subsidized upgrade of US companies after WWII to use modern technology,
but we chose not to. You can find the same mistake in many fields of
manufacturing. But, after the destruction of manufacturing in Asia and
Europe in WWII, they had no choice but to build new factories which they
invested in heavily. Putting aside for the moment Chairman Mao's failed
backyard furnaces, Asian companies prospered by attracting American
investment with low wages. American companies outsourced to Asia,
costing us leadership across the board in manufacturing, favoring short
term profitability at the cost of ignoring China's long term plans.
This happened first in Japan, then in Korea, then Indonesia, and now in
China. So, Trump thinks that he can solve these problems with tariffs
as he walks away from international agreements. This is a naive attempt
to address the symptoms rather than the cause. We have argued here
before about tariffs and you seem to have forgotten your understanding
of why tariffs are a bad idea. I'm surprised.
Post by El Castor Post by islander Post by El Castor Post by islander
On immigration, he has now gone to denying visas which have been the
source of manpower for the tech industry. And, whatever happened to the
plan for Mexico paying for the wall? Now, even Canada is preventing
immigration from the US.
In 2019 Trump promoted the idea of a path to citizenship for H1B visa
holders. The 2020 temporary H1B suspension was a response to COVID-19.
Tell that to Stephen Miller.
Hmmm. Sleepy Joe idiotically called Trump a Xenophobe when he halted
flights from China. This H1B thing is for the same good reasons. Makes
perfect sense. Do we really want or need to import room fulls of H1B
programmers in the midst of a COVID epidemic? There is this new
fangled thing called the Internet. Surely they can program just as
easily in New Delhi?
Shortly after I retired, a friend of mine in Silicon Valley was involved
in a project which used programmers in India, Israel, and the US to do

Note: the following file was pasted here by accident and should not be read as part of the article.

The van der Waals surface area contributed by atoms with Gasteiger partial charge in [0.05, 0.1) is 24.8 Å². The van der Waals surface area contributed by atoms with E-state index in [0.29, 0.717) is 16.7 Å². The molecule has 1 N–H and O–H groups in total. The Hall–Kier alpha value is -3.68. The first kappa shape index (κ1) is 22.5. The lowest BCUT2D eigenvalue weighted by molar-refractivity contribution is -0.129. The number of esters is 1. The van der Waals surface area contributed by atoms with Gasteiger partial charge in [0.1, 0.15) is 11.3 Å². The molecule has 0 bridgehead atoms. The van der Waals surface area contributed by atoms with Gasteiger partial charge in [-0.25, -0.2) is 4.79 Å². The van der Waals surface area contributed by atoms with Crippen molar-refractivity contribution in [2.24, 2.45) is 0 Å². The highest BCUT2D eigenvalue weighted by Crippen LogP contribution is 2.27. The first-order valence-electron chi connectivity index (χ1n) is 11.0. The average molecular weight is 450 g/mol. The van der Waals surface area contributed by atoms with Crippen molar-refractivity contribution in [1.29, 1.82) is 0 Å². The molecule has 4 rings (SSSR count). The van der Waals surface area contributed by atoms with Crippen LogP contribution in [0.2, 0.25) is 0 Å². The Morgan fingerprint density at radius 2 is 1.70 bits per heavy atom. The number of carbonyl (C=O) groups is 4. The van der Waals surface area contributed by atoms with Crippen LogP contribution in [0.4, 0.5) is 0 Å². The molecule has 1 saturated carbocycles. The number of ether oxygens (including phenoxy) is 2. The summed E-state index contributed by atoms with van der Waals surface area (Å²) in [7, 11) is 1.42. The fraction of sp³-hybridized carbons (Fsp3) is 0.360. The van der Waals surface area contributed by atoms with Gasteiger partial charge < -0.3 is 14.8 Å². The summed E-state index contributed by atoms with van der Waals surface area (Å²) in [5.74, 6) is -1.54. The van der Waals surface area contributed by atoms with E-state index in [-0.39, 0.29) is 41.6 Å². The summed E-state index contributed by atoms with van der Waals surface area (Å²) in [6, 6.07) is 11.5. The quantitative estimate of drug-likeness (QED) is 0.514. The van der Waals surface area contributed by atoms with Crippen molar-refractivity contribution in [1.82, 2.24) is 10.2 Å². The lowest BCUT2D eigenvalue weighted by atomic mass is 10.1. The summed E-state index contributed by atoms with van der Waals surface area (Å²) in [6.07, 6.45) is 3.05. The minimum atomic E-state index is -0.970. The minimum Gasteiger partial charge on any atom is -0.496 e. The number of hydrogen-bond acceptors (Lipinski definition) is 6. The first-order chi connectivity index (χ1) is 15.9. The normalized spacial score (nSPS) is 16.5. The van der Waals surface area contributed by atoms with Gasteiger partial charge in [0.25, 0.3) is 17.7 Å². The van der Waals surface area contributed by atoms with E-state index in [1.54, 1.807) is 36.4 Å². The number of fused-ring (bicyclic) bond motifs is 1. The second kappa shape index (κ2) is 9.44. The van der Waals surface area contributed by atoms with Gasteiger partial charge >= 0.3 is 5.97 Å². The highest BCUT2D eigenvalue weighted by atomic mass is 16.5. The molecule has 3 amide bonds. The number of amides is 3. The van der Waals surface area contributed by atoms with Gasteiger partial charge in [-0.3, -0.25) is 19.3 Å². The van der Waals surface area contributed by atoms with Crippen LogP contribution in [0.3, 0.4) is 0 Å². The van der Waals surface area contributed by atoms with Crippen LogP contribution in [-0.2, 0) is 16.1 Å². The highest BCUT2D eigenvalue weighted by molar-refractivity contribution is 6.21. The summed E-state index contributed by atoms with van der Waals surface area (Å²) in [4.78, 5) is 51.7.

development around the clock, following the sun around the world. As
far as I know, it was successful, but required careful planning of the
roles of programmers in each time zone: design in the US, coding in
India, and testing in Israel. I thought that it was a creative way to
use the Internet.
But, as powerful as the Internet is, it cannot compete with the informal
social interactions that occur in high tech industries. This is why the
design of research centers include spaces that encourage informal
interaction. Here is a good description of how Google attempts to
balance local vs. remote work. https://www.entrepreneur.com/article/317582
What attracted me to the Bay area was that it was an enormous incubator.
My wife and I incorporated within a month of moving there. Need a
source of metal, there is Allen Steel. Need investors, there is Sand
Hill. Need a lawyer, there is Kleiner Perkins. Need an ion implanter,
there is probably someone with one in his garage. I enjoyed attending
the MIT entrepreneur mixer (held at Stanford) which was great for
meeting people with ideas. No one has been able to replicate Silicon
Valley anywhere in the US or the world and that is simply because it
attracts the best and the brightest from around the world.
Sorry, but I don't think that you can replace that with Zoom, as good as
But, not to worry. Canada is eager to import talent if we don't.